Weiss Zarett Brofman | Sonnenklar & Levy, P.C. | Attorneys At Law

High Quality Services And Personal Attention


On Behalf of | Apr 1, 2015 | Healthcare Law

You are just starting out in practice. You have successfully completed your residency and perhaps, your fellowship. You are finally ready to make a living and start paying off your student loans. Congratulations! Or, you have just moved to New York from another state, and you are ready to get a new start in the Empire State.

Either through a recruiter, a head-hunter, the internet, or personal connections, you are offered an employment contract with a group of physicians, or with a hospital. The money is right, the hours will work and you are ready to sign the employment contract. You are probably not reading the “usual lawyer stuff” in the contract beyond the pay and the hours involved. Perhaps you took a look at the vacation policy and benefit package. How many physicians actually study that paragraph that covers the restrictive covenant? Very few!

The “non-compete clause” generally defines the area and the time limitations during which you cannot practice either in you specialty or as a physician, in any capacity. When the honeymoon is over in your new job, the terms of this buried clause, can well become life-defining. If you are practicing in Nassau County, can you be banned from practicing anywhere near New York City? For how long? Same goes for Upstate New York. Just how far and for how long can your employer restrict your practice of medicine and have that restriction enforced?

There is a built in tension between your current employer and you, with the non-compete clause. Your employer has a right to protect its business that it has built up through it own sweat, work and dollars. You, on the other hand, have a right to make a living. A third party gets in on the act; the public has a right to choose and not be deprived of decent healthcare.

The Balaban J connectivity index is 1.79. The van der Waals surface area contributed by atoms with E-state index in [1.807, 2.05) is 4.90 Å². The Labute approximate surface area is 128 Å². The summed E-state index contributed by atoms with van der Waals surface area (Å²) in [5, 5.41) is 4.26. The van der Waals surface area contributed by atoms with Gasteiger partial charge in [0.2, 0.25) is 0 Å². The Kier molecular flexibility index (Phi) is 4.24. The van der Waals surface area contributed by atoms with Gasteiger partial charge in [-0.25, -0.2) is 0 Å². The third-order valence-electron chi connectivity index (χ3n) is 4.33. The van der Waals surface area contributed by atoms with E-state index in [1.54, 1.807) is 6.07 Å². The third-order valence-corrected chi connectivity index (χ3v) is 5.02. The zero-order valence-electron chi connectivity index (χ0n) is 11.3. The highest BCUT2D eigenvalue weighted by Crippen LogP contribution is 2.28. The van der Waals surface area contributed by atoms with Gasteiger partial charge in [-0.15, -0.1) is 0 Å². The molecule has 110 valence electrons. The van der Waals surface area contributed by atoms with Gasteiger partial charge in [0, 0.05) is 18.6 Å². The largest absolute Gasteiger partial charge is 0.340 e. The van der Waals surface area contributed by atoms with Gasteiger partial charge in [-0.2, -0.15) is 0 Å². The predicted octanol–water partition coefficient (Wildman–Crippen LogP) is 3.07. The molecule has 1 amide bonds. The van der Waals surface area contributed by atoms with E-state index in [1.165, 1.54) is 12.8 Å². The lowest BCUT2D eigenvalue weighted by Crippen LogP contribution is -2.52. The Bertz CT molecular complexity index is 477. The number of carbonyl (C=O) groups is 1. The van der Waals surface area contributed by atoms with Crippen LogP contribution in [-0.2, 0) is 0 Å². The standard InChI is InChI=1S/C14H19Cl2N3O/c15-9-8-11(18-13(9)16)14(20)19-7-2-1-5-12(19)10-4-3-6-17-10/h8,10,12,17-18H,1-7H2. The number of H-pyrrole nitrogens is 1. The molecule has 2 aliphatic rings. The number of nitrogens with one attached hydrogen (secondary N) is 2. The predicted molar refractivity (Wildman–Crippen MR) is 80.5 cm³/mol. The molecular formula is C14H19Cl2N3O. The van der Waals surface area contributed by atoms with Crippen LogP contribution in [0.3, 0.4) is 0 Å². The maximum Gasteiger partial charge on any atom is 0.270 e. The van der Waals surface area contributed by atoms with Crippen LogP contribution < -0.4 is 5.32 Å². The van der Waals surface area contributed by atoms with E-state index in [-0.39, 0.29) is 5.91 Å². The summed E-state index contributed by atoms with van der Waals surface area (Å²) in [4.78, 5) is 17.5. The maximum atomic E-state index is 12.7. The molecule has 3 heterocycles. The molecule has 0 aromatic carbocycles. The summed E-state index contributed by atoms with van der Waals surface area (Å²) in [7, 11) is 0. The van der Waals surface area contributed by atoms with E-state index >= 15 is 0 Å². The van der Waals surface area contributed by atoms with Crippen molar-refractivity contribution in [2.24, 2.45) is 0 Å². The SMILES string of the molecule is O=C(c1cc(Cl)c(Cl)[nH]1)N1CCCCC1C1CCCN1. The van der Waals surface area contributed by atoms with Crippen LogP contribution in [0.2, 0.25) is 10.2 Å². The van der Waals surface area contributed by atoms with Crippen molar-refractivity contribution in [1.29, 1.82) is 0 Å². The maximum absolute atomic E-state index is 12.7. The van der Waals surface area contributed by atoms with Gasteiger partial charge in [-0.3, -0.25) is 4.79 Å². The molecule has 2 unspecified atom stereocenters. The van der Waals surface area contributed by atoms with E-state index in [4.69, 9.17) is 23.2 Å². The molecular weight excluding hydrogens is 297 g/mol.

So we have a balancing act at play. Like many legal questions, the answer to how large an area and how long a time can I be restricted in my practice depends. It depends on the nature of your current job that has the restrictive covenant, the nature of your current employer, the geographic location of your current employer, and the needs of the local community where you desire to work.  

Can a medical group restrict you from practicing anywhere in New York State because they have branches all over the state? Probably not. The more densely populated the area, the area that can be restricted decreases. There is no hard and fast rule at play. The exact restrictions that are enforceable are up to the individual court. An internal medicine practice in Manhattan might have a restriction of mere blocks enforceable. An ophthalmic rural surgical practice upstate, might have an enforceable restriction of several neighboring counties.   

What if you become an employee of a hospital that owns hospitals over a wide geographical area. Can you be restricted from practicing within say 10 miles of each of those hospitals? Here is where the “it depends” comes in to play. Do you regularly see patients at those other hospitals? If no, than that provision, as is, is probably not enforceable. 

Here is another scenario. What if you are an interventional radiologist and you seek another job within the restricted area and time, as a general radiologist? It will depend upon how the restrictive covenant was written. However, courts are loath to prevent a physician from practicing is (s)he will not be in direct competition with his/or former employer. So for example, if you were employed as an internist by a local group, and you pass your boards and wish to practice as a nephrologist, you would make the argument that you are not in direct competition with your prior employer. By changing your practice specialty, you have obviated the need for the restrictive covenant as to the employer; you cannot do them any harm in the capacity that they employed you in.